And the method sharedMethod() is even simpler. It’s a bare delegator to the method of the same name on the shared application module instance. This is the method you can expose on the client interface (for TopLevelApplicationModule) and invoke from the client. The shared application module instance will perform all the work.

A Warning: Many service methods aren’t really for retrieving data, but for making a change either to data or to the object they’re called on (e.g., navigating the primary row set iterator through a view object’s rowset). I do not recommend writing such methods for use with application-scoped shared application module instances. Remember, such an instance is shared accross user sessions, and changing it is likely to cause lots of confusion or errors for other users who find that stuff has happened between their requests. Try not to have any side effects in your method–use secondary row set iterators that you close by the end of the method, etc.

Calling View Object Service Methods on a Shared Application Module Instance’s View Object Instances

What about service methods on view object instances inside the shared application module instance’s data model? How can you call them? It’s actually pretty simple if you’ve learned how to do the above. To demonstrate, let’s give SharedModule’s data model an instance of DepartmentsView (the default view object for the DEPARTMENTS table), called AllDepartments, and write a method with the following signature on DepartmentsiewImpl:

public String sharedViewMethod(String input)

Again, no need to export this method either. Instead, we’ll (again) write a delegator method on TopLevelModuleImpl:

public String sharedViewMethod(String input) {
    return getSharedModuleInstance().getAllDepartments().sharedViewMethod(input);

And again, export this method and call it from the client. Pretty easy, huh?

Of course, the same issues apply as before: Don’t let the service method have side effects. Other people have to use this view object instance too–which is kind of the point.

Calling View Row Service Methods on a Shared Application Module Instance’s View Rows

By now, the general idea of calling service methods on a shared application module instance or its data model elements is probably pretty obvious. Create a (not necessarily exported) method on the class you want, and invoke it from your regular, top-level application module instance by delegation. But there’s an extra little wrinkle in doing this with view-row level methods: How are you going to get a handle on the view row instance?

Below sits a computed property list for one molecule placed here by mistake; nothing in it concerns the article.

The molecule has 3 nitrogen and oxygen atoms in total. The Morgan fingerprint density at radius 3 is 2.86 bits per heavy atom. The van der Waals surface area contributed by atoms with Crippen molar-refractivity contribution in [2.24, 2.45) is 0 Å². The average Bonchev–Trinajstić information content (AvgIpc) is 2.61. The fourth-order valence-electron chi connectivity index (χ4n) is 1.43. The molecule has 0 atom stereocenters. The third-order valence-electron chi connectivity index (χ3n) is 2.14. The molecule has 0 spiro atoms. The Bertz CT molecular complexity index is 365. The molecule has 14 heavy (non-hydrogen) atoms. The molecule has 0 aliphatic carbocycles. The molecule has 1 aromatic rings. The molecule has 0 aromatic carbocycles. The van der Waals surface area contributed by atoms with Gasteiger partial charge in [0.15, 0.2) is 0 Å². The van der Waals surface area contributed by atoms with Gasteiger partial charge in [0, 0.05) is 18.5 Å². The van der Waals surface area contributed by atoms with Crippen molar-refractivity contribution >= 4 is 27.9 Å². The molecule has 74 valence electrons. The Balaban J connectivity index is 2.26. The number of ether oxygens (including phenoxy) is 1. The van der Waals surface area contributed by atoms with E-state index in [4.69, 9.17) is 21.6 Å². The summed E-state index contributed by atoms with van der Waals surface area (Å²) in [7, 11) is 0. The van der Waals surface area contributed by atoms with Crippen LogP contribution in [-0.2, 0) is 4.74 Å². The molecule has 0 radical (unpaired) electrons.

To illustrate the problem, I want to give you an example of something that won’t work, or at least, is a very bad idea:

public int dontExecuteAViewRowMethodThisWay(boolean param) {
    public DepartmentsViewRowImpl firstDepartment = (DepartmentsViewRowImpl)
    return firstDepartment.sharedViewRowMethod(param);

The problem with that is the call to first(). That disturbs the default row set iterator, setting it to the first row, which may be a problem if other people are using the view object instance as well. Here’s a much better way to go about it:

 public int sharedViewRowMethod(boolean param) {
    public RowSetIterator tempDepartmentsIterator =
    public DepartmentsViewRowImpl firstDepartment = (DepartmentsViewRowImpl) tempDepartmentsIterator.first();
    return firstDepartment.sharedViewRowMethod(param);

It’s the same issue as before: You don’t want to touch the primary row set iterator (or any of the data) in a shared application module instance. There are other ways to get a particular row too:

  • Use ViewObject.findByKey() or ViewObject.findByAltKey(), which return an array of rows, or a row iterator through which you can navigate, respectively, without disturbing the primary row set iterator.
  • Use the rowsets returned by view accessors, which can be safely navigated through without disturbing the primary row set iterator. We’ll talk about using these rowsets more next week.

More stuff then!